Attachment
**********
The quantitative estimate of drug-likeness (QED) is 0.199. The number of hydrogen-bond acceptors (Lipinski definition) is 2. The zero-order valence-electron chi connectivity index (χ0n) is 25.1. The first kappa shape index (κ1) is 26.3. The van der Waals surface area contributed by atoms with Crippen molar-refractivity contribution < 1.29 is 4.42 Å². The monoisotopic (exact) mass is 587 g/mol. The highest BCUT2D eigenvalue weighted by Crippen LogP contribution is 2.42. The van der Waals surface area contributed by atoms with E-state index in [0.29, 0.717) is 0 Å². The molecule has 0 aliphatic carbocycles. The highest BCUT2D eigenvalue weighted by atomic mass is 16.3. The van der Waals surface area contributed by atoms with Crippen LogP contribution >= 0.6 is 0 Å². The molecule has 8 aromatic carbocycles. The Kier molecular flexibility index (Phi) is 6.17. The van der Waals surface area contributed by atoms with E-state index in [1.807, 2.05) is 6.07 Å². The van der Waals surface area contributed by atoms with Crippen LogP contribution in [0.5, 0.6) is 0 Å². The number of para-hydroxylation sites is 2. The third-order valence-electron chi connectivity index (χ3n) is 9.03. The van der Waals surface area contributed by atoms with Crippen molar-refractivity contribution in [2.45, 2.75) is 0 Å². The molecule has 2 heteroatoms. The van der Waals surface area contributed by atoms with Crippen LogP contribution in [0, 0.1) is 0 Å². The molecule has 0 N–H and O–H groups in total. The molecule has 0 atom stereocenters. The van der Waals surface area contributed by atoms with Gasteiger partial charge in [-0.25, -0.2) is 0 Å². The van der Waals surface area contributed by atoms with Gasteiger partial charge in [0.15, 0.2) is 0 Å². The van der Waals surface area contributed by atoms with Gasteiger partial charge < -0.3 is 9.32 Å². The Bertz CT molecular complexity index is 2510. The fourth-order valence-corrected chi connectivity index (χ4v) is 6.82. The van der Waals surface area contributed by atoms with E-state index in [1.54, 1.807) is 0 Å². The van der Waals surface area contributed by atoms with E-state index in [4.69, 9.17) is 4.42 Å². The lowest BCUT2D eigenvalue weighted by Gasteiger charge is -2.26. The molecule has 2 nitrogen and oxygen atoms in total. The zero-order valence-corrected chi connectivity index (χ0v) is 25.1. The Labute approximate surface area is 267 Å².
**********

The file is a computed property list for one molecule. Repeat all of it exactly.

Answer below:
The quantitative estimate of drug-likeness (QED) is 0.199. The number of hydrogen-bond acceptors (Lipinski definition) is 2. The zero-order valence-electron chi connectivity index (χ0n) is 25.1. The first kappa shape index (κ1) is 26.3. The van der Waals surface area contributed by atoms with Crippen molar-refractivity contribution < 1.29 is 4.42 Å². The monoisotopic (exact) mass is 587 g/mol. The highest BCUT2D eigenvalue weighted by Crippen LogP contribution is 2.42. The van der Waals surface area contributed by atoms with E-state index in [0.29, 0.717) is 0 Å². The molecule has 0 aliphatic carbocycles. The highest BCUT2D eigenvalue weighted by atomic mass is 16.3. The van der Waals surface area contributed by atoms with Crippen LogP contribution >= 0.6 is 0 Å². The molecule has 8 aromatic carbocycles. The Kier molecular flexibility index (Phi) is 6.17. The van der Waals surface area contributed by atoms with E-state index in [1.807, 2.05) is 6.07 Å². The van der Waals surface area contributed by atoms with Crippen LogP contribution in [0.5, 0.6) is 0 Å². The number of para-hydroxylation sites is 2. The third-order valence-electron chi connectivity index (χ3n) is 9.03. The van der Waals surface area contributed by atoms with Crippen molar-refractivity contribution in [2.45, 2.75) is 0 Å². The molecule has 2 heteroatoms. The van der Waals surface area contributed by atoms with Crippen LogP contribution in [0, 0.1) is 0 Å². The molecule has 0 N–H and O–H groups in total. The molecule has 0 atom stereocenters. The van der Waals surface area contributed by atoms with Gasteiger partial charge in [-0.25, -0.2) is 0 Å². The van der Waals surface area contributed by atoms with Gasteiger partial charge in [0.15, 0.2) is 0 Å². The van der Waals surface area contributed by atoms with Gasteiger partial charge < -0.3 is 9.32 Å². The Bertz CT molecular complexity index is 2510. The fourth-order valence-corrected chi connectivity index (χ4v) is 6.82. The van der Waals surface area contributed by atoms with E-state index in [1.54, 1.807) is 0 Å². The van der Waals surface area contributed by atoms with E-state index in [4.69, 9.17) is 4.42 Å². The lowest BCUT2D eigenvalue weighted by Gasteiger charge is -2.26. The molecule has 2 nitrogen and oxygen atoms in total. The zero-order valence-corrected chi connectivity index (χ0v) is 25.1. The Labute approximate surface area is 267 Å².